"I called last week and you said you can do same-day binding," I pointed out, with an obvious glance at my watch, which said 9am.
"Well then, I suppose we can manage it," she replied. "Four o'clock today."
And then I went outside and felt like shit.
Tuesday, October 09, 2007
Monday, October 08, 2007
Sunday, October 07, 2007
Saturday, October 06, 2007
I've read enough academic blogs to know that it's not just me complaining about this, but man! Someone's sense of entitlement is really a little overblown. I helped him out a couple of times and now he expects something from me every single day. He'll spend hours outside my office, waiting for me to turn up, making enough noise that it irritates the people on either side of me.
Or I'll be working hard and suddenly I'll hear this tap tap tap-tap that means he expects me to drop everything to cater to his demands, and isn't leaving until I do. And if I can't help him out for whatever reason, he just hangs around, getting louder and louder until I give in and find some way to get him what he's after.
And in case anyone is curious, I've posted about this particular offender before: here and here.
Friday, October 05, 2007
Wednesday, October 03, 2007
I got blasted today for doing something that at the time, I had never even considered might be problematic. Ever since I realised people were upset, I have felt kind of embarrassed and guilty that I hadn't considered there might be a problem. So I am curious to see whether you agree that I should have done things differently, and if so, what.
The background is that a community group I am the president of (the one Geekman calls Toastgraspers) is always a little desperate for publicity, and has a big problem with membership dwindling towards the end of each year. I have always been told we should do anything to keep up our public profile, including calling the newspaper every time we run an event even slightly newsworthy. I have never done this myself, though.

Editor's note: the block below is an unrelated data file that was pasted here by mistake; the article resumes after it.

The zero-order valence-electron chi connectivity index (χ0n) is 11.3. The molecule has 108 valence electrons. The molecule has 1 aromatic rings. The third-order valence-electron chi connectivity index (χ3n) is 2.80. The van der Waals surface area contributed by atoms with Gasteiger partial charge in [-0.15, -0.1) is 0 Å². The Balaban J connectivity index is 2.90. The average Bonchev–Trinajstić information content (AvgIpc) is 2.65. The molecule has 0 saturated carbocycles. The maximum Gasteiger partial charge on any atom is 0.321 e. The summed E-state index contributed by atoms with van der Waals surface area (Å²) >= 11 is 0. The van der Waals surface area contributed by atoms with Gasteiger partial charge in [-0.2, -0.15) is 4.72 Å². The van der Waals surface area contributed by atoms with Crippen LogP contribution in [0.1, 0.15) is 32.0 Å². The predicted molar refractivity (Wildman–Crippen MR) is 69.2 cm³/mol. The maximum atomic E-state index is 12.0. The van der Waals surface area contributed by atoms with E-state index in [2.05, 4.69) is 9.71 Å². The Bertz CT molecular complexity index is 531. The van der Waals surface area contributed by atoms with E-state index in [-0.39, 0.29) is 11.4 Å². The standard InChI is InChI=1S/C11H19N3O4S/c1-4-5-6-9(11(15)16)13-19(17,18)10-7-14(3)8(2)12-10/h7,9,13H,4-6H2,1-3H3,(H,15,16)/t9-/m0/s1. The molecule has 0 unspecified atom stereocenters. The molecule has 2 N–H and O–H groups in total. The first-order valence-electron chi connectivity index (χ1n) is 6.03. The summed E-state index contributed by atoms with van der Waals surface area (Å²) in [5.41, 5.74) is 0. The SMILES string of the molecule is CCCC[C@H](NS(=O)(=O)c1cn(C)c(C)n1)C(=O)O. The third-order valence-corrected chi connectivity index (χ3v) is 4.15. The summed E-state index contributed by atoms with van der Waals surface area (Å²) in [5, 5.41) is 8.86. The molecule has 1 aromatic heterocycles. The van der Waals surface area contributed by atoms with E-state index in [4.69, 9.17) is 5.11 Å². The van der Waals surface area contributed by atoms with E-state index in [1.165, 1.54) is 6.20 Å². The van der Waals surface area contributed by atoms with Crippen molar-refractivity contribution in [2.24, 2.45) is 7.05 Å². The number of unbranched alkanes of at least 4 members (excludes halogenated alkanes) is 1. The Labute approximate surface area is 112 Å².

Yesterday I got an email from a journalist for this city's main newspaper, who wanted to do a two-page feature on our group, so I invited her along to the meeting, along with her photographer. I had the person leading today's meeting introduce them and explain what they were there for.
Anyway, just under half the group were horrified. They didn't want photos taken, didn't want pictures in the paper, didn't want their names or identities used. One in particular made a big fuss afterwards, including two follow-up emails, and said she'd have walked out on the spot if she'd known the visitors were "journalists" (her scare-quotes, not mine!). The person who had introduced them at the start of the meeting is not a native speaker of English, and nor is the person who made the most fuss afterwards, so presumably there were some problems with understanding the introductions. Since this person didn't realise what was going on until after the journalists had left, she now wants them not to use any of the photos they took, since most (all?) would have had her in them somewhere.
Anyway, now I'm feeling guilty and embarrassed, since it really should have occurred to me that people might not want journalists taking pictures and writing about them without them being forewarned. I have passed on the message that photos of this one person in particular should not be used. On the other hand, you couldn't pay for this sort of publicity! It is a great chance to get new members and show people what our club is about. Since we are a group that is open to all-comers and whose meetings are held in a public building, and since it is an organisation that people are generally proud of belonging to, I would have thought there is nothing wrong with it being in the news.
If I had to do it again, I guess I either would decline the journalists' requests to profile our club, or at least get them to wait a week so I could contact people and ask everyone if they were okay with it. I was honestly astounded at the depth of hostility there was to being in this piece, and I feel like, as club president, I let people down. Obviously I'm hoping you will all chime in and say that you would have done the same thing and that everyone is reacting strangely, but if you want to say the opposite, knowing that I am an insensitive freak is probably helpful for my personal development too. Also any suggestions as to how to minimise fallout would be useful (I have already sent out an email of apology to the club).
Tuesday, October 02, 2007
Giving an email the subject line: "SURPRISE!!!" is a sure way to make the recipient
(a) almost stick it straight in the spam bin, stopping only when she recognises the sender's name.
(b) get all excited, only to be hugely let down when she reads the rest.
Full text of the email (from my mother, in case we haven't guessed by now):
Hello love,And I thought it was a surprise for me. For ME! *sniff*
I just had a wonderful surprise. I was watering my tomatoes and the phone rang and it was my friend Linda, and we had a lovely chat. I wasn't expecting anyone to call, so isn't it great when these things happen? PS: Here's a recipe for lentil casserole [redacted].
(Although lentil casserole could be pretty surprising under the right circumstances, I guess.)